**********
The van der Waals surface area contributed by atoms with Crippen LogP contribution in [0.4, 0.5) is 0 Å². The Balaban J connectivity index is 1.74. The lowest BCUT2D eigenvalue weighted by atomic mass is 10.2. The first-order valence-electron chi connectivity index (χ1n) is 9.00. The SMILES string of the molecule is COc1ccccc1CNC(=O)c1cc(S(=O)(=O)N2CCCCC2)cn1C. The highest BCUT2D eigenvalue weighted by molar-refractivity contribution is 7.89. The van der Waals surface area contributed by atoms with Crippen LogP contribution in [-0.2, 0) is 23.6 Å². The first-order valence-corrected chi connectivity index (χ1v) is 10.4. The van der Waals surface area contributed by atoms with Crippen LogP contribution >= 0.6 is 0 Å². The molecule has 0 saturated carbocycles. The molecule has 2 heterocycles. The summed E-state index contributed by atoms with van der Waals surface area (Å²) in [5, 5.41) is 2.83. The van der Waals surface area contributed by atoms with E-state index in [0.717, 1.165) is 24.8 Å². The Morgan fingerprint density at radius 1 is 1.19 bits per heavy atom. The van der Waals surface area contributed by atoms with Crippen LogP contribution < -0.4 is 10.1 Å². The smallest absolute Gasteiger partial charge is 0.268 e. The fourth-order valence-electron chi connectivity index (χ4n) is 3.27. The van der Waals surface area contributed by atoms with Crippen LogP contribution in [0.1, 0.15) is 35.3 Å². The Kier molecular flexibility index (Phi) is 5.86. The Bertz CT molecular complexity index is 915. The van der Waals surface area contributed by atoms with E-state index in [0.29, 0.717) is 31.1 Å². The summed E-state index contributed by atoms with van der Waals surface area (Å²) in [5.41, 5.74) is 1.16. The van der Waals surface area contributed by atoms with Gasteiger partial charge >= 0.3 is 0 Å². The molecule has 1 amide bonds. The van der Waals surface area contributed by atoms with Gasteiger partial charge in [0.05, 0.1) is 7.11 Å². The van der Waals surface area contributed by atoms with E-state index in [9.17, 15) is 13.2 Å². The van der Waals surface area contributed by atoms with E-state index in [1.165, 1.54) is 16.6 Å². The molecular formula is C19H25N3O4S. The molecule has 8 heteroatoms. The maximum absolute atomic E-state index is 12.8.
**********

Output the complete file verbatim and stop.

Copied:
The van der Waals surface area contributed by atoms with Crippen LogP contribution in [0.4, 0.5) is 0 Å². The Balaban J connectivity index is 1.74. The lowest BCUT2D eigenvalue weighted by atomic mass is 10.2. The first-order valence-electron chi connectivity index (χ1n) is 9.00. The SMILES string of the molecule is COc1ccccc1CNC(=O)c1cc(S(=O)(=O)N2CCCCC2)cn1C. The highest BCUT2D eigenvalue weighted by molar-refractivity contribution is 7.89. The van der Waals surface area contributed by atoms with Crippen LogP contribution in [-0.2, 0) is 23.6 Å². The first-order valence-corrected chi connectivity index (χ1v) is 10.4. The van der Waals surface area contributed by atoms with Crippen LogP contribution >= 0.6 is 0 Å². The molecule has 0 saturated carbocycles. The molecule has 2 heterocycles. The summed E-state index contributed by atoms with van der Waals surface area (Å²) in [5, 5.41) is 2.83. The van der Waals surface area contributed by atoms with E-state index in [0.717, 1.165) is 24.8 Å². The Morgan fingerprint density at radius 1 is 1.19 bits per heavy atom. The van der Waals surface area contributed by atoms with Crippen LogP contribution < -0.4 is 10.1 Å². The smallest absolute Gasteiger partial charge is 0.268 e. The fourth-order valence-electron chi connectivity index (χ4n) is 3.27. The van der Waals surface area contributed by atoms with Crippen LogP contribution in [0.1, 0.15) is 35.3 Å². The Kier molecular flexibility index (Phi) is 5.86. The Bertz CT molecular complexity index is 915. The van der Waals surface area contributed by atoms with E-state index in [0.29, 0.717) is 31.1 Å². The summed E-state index contributed by atoms with van der Waals surface area (Å²) in [5.41, 5.74) is 1.16. The van der Waals surface area contributed by atoms with Gasteiger partial charge >= 0.3 is 0 Å². The molecule has 1 amide bonds. The van der Waals surface area contributed by atoms with Gasteiger partial charge in [0.05, 0.1) is 7.11 Å². The van der Waals surface area contributed by atoms with E-state index in [9.17, 15) is 13.2 Å². The van der Waals surface area contributed by atoms with E-state index in [1.165, 1.54) is 16.6 Å². The molecular formula is C19H25N3O4S. The molecule has 8 heteroatoms. The maximum absolute atomic E-state index is 12.8.